IP Bulletin, May 2013Print PDF
The Nutter IP Bulletin provides periodic IP news updates and practical tips
After the AIA - Strategies for Expediting Patent Filings
While the America Invents Act (AIA) brought many significant changes to the U.S. patent laws, there is arguably no more impactful change than the shift from a “first to invent” system to a “first inventor to file” system. Now the U.S. Patent and Trademark Office (USPTO) will award a patent to an applicant with the “earliest effective filing date.” This shift in the law increases the stakes for large companies, small companies, and individual inventors seeking patent protection, as patent applicants will now find themselves racing to the U.S. patent office. It is now more paramount than ever that patent applicants evaluate and modify internal procedures to ensure that innovative ideas are identified and applications are filed as timely as practical.
To learn about strategies for filing more quickly, click here.
Federal Circuit Shows Divide Over Computer Method Patent Claims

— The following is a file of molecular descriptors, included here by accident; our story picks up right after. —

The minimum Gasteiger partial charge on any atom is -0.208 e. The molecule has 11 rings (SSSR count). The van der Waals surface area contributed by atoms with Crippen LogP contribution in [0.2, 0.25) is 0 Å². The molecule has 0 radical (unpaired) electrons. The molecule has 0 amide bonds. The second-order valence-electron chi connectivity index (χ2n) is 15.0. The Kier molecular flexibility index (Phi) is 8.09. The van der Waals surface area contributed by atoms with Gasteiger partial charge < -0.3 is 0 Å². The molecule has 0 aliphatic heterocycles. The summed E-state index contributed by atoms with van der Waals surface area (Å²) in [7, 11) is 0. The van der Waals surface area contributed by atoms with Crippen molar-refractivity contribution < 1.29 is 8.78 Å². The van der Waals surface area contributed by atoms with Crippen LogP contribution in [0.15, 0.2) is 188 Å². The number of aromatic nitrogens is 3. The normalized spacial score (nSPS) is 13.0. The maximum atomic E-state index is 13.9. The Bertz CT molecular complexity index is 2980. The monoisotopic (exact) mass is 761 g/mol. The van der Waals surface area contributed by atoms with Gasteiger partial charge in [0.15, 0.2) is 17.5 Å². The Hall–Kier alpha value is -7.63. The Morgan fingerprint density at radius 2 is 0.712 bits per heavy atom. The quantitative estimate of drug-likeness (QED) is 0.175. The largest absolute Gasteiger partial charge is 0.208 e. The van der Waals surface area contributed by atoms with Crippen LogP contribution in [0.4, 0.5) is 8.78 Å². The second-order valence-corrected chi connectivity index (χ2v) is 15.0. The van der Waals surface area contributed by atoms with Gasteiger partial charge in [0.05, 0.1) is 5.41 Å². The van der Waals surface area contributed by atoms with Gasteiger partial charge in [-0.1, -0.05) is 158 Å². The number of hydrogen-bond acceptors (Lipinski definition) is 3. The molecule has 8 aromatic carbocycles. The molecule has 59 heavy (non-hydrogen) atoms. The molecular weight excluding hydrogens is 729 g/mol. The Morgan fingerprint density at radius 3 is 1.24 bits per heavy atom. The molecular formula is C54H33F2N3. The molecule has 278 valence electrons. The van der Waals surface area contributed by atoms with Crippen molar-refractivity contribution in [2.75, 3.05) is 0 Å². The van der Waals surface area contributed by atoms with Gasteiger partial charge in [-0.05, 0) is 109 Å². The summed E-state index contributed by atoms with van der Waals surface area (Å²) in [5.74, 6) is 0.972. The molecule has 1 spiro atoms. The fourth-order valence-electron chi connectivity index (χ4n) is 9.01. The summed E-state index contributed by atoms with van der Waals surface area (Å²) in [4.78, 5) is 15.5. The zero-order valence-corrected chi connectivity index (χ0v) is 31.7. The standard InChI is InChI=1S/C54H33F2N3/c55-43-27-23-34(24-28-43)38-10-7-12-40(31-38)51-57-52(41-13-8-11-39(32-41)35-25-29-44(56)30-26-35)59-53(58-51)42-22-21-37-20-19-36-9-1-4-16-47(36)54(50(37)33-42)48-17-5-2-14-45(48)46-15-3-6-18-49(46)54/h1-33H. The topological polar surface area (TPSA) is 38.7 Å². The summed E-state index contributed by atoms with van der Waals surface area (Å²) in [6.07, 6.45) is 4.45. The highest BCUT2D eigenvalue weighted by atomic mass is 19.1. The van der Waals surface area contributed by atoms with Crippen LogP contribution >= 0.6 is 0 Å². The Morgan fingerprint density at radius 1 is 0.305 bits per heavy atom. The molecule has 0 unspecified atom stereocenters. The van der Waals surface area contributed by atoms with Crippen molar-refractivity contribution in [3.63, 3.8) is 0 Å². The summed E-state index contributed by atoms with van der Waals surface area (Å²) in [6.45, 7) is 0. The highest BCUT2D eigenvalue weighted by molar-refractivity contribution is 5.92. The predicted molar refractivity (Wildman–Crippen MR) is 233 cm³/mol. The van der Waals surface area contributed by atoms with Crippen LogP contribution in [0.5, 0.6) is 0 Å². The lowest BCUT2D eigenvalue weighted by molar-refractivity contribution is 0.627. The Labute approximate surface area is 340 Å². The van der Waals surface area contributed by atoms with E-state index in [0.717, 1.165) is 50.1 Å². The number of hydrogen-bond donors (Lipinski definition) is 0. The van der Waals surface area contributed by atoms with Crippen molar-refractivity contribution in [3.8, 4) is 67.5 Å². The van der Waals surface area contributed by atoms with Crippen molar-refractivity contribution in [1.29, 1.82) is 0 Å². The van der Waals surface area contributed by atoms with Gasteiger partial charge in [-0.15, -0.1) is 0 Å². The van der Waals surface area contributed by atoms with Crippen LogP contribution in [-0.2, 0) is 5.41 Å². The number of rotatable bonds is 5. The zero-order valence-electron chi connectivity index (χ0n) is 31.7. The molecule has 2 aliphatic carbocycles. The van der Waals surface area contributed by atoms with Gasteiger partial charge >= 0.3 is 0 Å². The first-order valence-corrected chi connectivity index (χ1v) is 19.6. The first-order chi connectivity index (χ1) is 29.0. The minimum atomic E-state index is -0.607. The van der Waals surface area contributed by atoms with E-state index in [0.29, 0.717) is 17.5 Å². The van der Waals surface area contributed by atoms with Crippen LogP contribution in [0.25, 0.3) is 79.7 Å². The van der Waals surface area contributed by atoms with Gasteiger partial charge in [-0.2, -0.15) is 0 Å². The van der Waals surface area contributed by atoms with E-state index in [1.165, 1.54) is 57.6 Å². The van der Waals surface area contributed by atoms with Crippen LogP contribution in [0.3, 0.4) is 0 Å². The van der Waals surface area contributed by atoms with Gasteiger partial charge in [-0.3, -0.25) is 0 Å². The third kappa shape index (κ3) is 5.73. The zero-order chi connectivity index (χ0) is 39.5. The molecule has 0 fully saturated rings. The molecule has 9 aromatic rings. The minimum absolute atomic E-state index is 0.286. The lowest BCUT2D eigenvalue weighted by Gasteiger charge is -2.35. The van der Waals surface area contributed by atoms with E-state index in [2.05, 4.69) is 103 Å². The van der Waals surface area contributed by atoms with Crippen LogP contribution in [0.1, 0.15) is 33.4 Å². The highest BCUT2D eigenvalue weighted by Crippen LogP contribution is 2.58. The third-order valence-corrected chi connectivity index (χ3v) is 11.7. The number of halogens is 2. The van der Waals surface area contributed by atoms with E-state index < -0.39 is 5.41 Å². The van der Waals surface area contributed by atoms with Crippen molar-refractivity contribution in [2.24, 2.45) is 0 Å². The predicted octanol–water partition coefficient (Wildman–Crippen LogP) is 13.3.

On May 10, 2013, the Federal Circuit issued a decision in its en banc rehearing of CLS Bank International v. Alice Corp. In a 5-5 split, the Federal Circuit affirmed a district court decision that Alice Corp’s. computer method patent claims, as well as similar claims directed to systems and computer-readable media, are not directed to eligible subject matter under 35 U.S.C. § 101. A total of six opinions were written, showing a deep divide among the judges over the patentability of computer method claims. Certain judges called for Supreme Court guidance, and Chief Judge Randall Rader even included “additional reflections” on the Court’s struggle with this issue. The divided decision once more throws computer method patent claims into uncertainty, but the multitude of opinions from the various judges does provide insight into their thinking that may be valuable to litigants and applicants dealing with computer method patent claims. At this time, however, any consideration of computer method patent claims should occur on a case-by-case basis with the assistance of a patent attorney, as the various analyses from this decision will have to be compared with prior precedent and the particular claims at issue to determine subject matter eligibility.